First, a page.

Another month has been added to the standstill in global temperature, according to accurate satellite measurements compiled by the University of Alabama and NASA scientist Dr. Roy Spencer (see above). The pause is now 90 months long. In fact a small downwards movement is now discernible, since the trend measured over the last 90 months is minus-0.01°C, which equates to minus-0.14°C a century. It must be noted, however, that such small movements, although widely used by climate alarmists in the upwards direction, are within the margin of error.
As I have noted in recent articles, the Spencer data has been kicked off Google AdSense for “unreliable and harmful claims”. The move demonetised Dr. Spencer’s monthly satellite update page by removing all Google-supplied advertising. Google says it will ban all sites that are sceptical of “well established scientific consensus”. Agenda-driven commentators almost invariably ignore satellite data, which has consistently shown less warming than surface measurements.
Satellite temperature measurements of the atmosphere are generally considered more accurate, because they avoid the urban heat distortions common to surface measurements. It is suggested that such measurements have been pushed higher over time as stationary measuring stations are enclosed by growing urban development. For instance, temperature measurements are common at busy airports. Before the planes arrived at Chicago O’Hare, one of the world’s busiest airports, it was rural orchard fields (as indicated by its IATA code, ORD).
Interestingly, however, the global temperature standstill is starting to show up in the surface record, as measured (above) by the Met Office HadCrut database. Here we see almost no movement over the last 96 months. The 0.04°C century rise is most definitely within the margin of error! But it would seem that the Met Office is failing to discuss these significant trends. This might be considered surprising, since in the U.K. we know that local temperatures have been plateauing for some time. The average temperature in the 2010s at 9.17°C was colder than the 2000s at 9.31°C.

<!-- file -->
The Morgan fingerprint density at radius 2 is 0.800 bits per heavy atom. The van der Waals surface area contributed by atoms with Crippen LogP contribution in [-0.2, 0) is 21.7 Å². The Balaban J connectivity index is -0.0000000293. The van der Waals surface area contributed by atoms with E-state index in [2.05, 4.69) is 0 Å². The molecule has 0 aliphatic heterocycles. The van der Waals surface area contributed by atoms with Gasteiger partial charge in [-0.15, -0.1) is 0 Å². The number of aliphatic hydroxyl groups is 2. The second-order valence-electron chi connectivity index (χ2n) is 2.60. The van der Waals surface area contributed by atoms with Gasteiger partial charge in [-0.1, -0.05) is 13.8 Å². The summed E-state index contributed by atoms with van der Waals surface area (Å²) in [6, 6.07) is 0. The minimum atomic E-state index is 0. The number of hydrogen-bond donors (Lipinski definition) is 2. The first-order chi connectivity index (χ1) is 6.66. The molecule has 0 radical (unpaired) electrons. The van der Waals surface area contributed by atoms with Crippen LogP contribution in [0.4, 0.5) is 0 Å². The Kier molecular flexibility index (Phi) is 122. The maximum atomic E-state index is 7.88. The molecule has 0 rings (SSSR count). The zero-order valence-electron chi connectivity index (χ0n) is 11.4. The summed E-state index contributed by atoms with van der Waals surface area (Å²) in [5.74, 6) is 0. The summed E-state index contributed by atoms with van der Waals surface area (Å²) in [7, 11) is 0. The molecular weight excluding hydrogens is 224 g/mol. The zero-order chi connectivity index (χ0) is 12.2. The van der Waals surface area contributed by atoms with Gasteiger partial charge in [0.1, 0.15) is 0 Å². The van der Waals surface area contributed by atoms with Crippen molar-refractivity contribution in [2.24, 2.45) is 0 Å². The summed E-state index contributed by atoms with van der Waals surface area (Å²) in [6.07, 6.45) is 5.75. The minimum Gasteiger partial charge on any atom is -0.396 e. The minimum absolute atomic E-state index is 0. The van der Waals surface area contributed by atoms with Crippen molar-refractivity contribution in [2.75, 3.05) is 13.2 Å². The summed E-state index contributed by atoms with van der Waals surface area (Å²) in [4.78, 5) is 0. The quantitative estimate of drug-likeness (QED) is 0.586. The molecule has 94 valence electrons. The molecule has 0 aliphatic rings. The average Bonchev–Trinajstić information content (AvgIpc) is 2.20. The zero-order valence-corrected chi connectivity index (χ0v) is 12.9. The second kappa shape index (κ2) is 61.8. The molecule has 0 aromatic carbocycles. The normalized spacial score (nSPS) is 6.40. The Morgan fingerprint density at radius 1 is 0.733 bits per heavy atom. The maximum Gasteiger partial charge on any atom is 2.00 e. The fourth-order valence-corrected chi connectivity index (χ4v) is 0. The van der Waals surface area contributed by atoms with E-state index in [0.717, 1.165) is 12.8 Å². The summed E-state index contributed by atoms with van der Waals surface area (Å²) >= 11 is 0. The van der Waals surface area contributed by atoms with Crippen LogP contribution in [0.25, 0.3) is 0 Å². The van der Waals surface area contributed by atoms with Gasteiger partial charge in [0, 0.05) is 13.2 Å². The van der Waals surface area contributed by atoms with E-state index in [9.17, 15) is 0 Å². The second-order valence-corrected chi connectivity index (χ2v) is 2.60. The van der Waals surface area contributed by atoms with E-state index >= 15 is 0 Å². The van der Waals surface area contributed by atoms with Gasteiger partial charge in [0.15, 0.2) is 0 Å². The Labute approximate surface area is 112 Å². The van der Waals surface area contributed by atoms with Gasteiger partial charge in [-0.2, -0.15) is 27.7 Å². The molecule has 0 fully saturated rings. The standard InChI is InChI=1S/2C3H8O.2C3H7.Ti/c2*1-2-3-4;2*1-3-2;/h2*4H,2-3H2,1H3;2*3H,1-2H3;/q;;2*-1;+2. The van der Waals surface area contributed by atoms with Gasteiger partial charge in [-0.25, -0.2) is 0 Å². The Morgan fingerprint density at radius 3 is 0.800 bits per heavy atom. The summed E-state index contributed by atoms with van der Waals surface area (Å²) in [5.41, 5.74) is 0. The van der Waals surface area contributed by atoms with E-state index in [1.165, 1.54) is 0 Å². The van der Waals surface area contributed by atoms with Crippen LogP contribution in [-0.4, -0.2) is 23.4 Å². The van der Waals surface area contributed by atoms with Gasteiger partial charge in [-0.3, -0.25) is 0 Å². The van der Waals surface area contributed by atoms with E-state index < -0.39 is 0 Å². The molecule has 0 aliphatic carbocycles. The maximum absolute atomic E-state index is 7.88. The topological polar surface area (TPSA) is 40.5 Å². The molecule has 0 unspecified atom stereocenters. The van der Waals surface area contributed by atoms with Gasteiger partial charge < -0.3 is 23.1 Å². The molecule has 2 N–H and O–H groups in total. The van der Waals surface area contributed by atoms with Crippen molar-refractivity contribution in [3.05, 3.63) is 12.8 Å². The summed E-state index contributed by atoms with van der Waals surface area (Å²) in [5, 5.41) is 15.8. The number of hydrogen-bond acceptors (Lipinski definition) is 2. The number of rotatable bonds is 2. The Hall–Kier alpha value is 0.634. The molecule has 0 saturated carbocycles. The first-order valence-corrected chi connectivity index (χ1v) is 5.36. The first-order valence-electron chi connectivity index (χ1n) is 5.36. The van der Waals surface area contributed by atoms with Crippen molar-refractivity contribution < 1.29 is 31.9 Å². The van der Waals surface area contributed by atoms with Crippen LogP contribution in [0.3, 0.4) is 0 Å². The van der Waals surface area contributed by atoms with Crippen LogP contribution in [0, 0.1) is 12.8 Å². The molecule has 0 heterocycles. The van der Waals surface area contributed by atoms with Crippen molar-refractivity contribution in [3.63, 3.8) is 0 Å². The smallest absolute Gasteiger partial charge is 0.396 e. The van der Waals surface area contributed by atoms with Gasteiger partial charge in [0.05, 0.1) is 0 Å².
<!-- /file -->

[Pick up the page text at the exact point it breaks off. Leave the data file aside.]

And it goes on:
Writing about the latest standstill in Watts Up With That?, the journalist and former political adviser Christopher Monckton described the pause as “one of the best kept secrets” in journalism. Monckton was a former leader writer on the Evening Standard and these days rarely minces his words. Leaders on both sides of the Atlantic dare not lose face over the politics of climate change, he suggested. “They cannot bring themselves to admit that they have been wrong, that they have been fooled, and that they have needlessly and expensively ended the free market in energy supply,” he added.
Two months ago, the seven-year satellite record was still showing a tiny warming trend with the Net Zero 1.5°C target achievable in 400 years’ time. Alas, for Thermogeddonites everywhere, even that small consolation is no longer available.
Chris Morrison is the Daily Sceptic‘s Environment Editor.